Table of Contents
The initial obstacle that must be negotiated is to get hold of the data to be displayed since the library itself is completely agnostic to where the data comes from. The library will use data supplied in one or more arrays and it is up to the user of the library to get hold of the data to populate these arrays with proper data. In principle the data can come from one of the following places
Hard-coded data in the script. This is the least flexible and can only really be recommended for examples and really static data.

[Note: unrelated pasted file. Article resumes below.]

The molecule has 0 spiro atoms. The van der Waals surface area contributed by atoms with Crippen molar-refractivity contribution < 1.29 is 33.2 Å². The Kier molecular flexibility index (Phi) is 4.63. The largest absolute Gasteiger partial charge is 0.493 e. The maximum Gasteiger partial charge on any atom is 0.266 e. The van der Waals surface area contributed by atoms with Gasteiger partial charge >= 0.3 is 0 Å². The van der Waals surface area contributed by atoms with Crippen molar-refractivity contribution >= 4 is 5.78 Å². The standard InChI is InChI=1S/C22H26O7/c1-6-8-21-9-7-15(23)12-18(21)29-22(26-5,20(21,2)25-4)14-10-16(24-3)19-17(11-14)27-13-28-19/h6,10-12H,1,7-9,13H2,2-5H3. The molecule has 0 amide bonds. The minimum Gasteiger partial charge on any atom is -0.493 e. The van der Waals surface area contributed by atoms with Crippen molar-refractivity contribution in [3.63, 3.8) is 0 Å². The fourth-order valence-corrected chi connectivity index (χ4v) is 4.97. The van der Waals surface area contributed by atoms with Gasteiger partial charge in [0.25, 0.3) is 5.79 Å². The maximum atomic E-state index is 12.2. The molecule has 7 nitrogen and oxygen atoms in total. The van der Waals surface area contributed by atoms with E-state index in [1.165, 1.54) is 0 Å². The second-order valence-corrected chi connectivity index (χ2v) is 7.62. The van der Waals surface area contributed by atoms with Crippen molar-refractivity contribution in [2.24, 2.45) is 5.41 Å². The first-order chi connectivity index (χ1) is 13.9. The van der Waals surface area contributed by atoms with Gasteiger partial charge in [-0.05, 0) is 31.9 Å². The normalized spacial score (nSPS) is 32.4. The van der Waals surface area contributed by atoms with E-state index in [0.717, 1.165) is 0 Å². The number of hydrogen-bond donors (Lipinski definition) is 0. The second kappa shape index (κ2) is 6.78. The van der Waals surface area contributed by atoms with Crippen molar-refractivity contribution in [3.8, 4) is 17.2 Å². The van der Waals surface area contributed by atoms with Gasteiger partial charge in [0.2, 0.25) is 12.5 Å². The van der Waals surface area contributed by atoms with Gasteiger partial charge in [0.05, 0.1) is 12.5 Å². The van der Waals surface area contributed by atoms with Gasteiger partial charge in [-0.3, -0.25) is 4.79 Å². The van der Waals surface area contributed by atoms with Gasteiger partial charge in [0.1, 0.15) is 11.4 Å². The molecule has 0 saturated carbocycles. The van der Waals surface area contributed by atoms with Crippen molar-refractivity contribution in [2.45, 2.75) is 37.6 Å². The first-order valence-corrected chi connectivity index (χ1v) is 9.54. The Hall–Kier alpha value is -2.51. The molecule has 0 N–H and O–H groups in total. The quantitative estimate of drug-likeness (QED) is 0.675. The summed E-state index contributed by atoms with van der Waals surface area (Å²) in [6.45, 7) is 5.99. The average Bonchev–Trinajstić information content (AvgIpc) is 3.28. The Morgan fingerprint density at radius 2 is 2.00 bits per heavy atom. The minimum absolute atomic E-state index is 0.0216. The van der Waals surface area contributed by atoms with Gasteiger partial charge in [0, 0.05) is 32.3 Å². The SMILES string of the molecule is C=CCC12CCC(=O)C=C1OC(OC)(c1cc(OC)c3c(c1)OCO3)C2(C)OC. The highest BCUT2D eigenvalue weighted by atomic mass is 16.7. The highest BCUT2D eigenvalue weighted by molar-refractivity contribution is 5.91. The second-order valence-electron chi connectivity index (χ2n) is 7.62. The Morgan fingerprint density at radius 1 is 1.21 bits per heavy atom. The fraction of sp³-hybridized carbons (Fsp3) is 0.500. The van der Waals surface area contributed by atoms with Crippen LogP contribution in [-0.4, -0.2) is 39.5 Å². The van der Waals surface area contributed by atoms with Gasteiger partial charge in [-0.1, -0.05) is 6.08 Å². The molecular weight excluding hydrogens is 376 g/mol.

Data stored in plain text files.
Data stored in binary format in flat files.
Data stored in a database
Data sent to the script via URI parameter passing (either GET or POST HTTP constructs can be used).
In the following sections we will shortly discuss each of these methods.
The library assumes that the data available in an array that starts with index 0
This is the simplest way and consists of only specifying the data in one or several usual PHP arrays directly in the graph script. For example to specify data for a Pieplot one could use the following constructions
$data = array(1,8,5,4,12,18);
$pieplot = new PiePlot ($data);
This is the method used for all examples under the "